Unlike Briana, Shelley didn't talk. I don't know if she couldn't
or wouldn't speak. She had an interpreter.

Shelley and the interpreter would enter class and sit off to the
side where they would not disturb anyone. No one ever spoke to
Shelley or acknowledged her presence. The teacher never called
on her. When class was over, she''d quietly leave. It was
almost like she wasn't even there.

Shelley was in sixth grade that year but she had math with my
fifth grade class. Oddly enough, she was considered a great
success because she was mainstreamed into the regular classroom
for a short while. She was working a year behind her grade level
and all she did was sit in our room during one class. What kind
of achievement was that?

When I was in sixth grade, a friend amused us all by bringing in
her old year book. It was fun to look at those pictures from
when we were "little" kids. As a second grader, my friend had
written comments all over her year book: cute boy, jerk, bad
dresser, best friend, and so on.

The class of deaf students didn't even look normal in the year
book. There were only about seven pictures for their entire
class. They didn't even fill up a single row in the year book.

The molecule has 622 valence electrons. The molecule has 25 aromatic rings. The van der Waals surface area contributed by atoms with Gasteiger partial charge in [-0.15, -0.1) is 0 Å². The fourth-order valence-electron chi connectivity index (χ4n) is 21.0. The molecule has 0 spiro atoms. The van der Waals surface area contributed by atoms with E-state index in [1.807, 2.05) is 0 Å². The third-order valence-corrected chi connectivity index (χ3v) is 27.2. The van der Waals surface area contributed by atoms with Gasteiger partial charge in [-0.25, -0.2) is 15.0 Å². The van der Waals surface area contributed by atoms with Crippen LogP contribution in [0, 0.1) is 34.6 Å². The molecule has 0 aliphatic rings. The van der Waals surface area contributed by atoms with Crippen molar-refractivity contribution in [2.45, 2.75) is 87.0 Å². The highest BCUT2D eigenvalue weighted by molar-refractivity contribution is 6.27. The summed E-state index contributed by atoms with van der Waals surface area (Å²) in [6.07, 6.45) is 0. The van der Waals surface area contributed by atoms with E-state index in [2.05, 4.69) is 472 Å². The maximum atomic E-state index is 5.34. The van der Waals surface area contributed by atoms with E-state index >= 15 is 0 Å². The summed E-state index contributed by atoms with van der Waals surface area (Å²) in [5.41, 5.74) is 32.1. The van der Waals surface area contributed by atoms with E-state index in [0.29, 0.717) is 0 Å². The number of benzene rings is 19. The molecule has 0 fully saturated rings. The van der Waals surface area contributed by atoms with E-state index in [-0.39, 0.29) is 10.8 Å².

And there was Victor with his obviously grin, Briana with her
harness and Shelley with those huge hearing aids.

What really struck me was what my friend had written above the
pictures. "DEATH KIDS."

Obviously, the eight year old girl couldn't spell to save her
life. But death kids? Somehow it seemed like a fitting label.
They were so different and abnormal. They were the death kids.

When I began losing my hearing, did people point at me and say,
"She's one of the death kids"?

Twenty-five years later, I wonder if they ever escape the
perception and impression of being the death kids. I wonder
what life is like for them now. Is Victor still a jerk? Does
Briana ever speak? Does Shelley have smaller hearing aids now?
Are they happy now or did they grown up to become death adults?